Trends…sabbaticals

The New Year is traditionally a time to consider career goals and, increasingly, this can include taking time out from working life altogether.

According to charity Working Families, about 10% of employers in the US now offer staff formal sabbatical schemes. Although no such statistics are available in the UK, heightened awareness of work-life balance issues has paved the way for more employers to offer similar benefits.

The HR benefits of schemes are plentiful – they can aid retention, prevent burnout and keep staff productive. So should HR practitioners practise what they preach and take time out themselves?

Angela Baron, adviser at the Chartered Institute of Personnel & Development (CIPD), believes so. She says that although career breaks – especially paid ones – are still quite rare, if you are given the chance, it could be a good opportunity to build new skills.

“If you can get work experience in business functions outside HR, you can come back to the HR department with new abilities and valuable knowledge,” she says.

If a sabbatical appeals more as a way to take some serious time out to travel and recharge your batteries, or simply spend more time with your family, it can also be a positive career move.

“Employers often look more favourably on HR staff who have life experience. Taking time out can mean you come back to work a more rounded individual and that you feel more settled in your role,” adds Baron.

Angela O’Connor, HR director at the Crown Prosecution Service, took a six-month sabbatical to go travelling with her family, which she believes made her better at her job.

“When I went back to work I was refreshed, reinvigorated and had a completely different perspective on life and work, which has remained with me since. Having learned to do loads of things that scared the life out of me when I was travelling – such as diving with sharks – I found dealing with an HR job much less of an issue,” she says.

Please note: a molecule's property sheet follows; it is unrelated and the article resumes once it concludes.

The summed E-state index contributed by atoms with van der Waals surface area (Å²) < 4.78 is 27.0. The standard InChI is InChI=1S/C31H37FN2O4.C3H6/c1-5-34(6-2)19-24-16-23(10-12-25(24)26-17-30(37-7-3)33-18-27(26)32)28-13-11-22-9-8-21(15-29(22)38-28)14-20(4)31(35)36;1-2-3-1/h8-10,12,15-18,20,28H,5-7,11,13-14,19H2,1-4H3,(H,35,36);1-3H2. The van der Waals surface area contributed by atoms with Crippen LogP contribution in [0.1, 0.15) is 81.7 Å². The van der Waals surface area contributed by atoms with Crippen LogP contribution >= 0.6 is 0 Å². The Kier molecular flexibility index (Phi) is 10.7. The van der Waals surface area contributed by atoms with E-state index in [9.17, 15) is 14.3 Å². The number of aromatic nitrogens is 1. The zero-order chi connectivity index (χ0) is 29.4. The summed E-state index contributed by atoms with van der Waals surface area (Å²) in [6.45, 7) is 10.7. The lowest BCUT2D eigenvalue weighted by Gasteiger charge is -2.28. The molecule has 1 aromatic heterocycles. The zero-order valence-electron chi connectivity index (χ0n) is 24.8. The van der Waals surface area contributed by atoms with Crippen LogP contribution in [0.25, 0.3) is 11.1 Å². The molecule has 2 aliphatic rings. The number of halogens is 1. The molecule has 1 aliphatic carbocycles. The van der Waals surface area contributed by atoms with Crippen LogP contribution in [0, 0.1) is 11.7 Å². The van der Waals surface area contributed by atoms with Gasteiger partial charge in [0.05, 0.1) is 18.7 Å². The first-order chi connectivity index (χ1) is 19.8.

O’Connor thinks that taking time out can be good for your CV. “I have appointed people who have taken career breaks. Far from putting me off, I am much more interested in people who live life to the full. I believe in doing something every now and then that shakes me out of my comfort zone, and I would recommend it to others,” she says.

Baron says six months to a year is about the right amount of time to take as a career break. However, she advises staff to be flexible about the role they take when they return.

“Sabbaticals require staff to be able to return to a similar job at the same level,” she says. “However, if you do a very specific job, you may need to be more flexible when you return. It is much easier in larger organisations to find a suitable role, but for smaller organisations it requires more give and take.”

Reasons to take a career break



  • Gain work experience in different functions and build new skills.

  • Study for a new qualification to improve your CV.

  • Get a new focus and avoid burnout by taking time out with family or travelling.

  • Become more rounded – employers look favourably on HR professionals who have some life experience under their belt.

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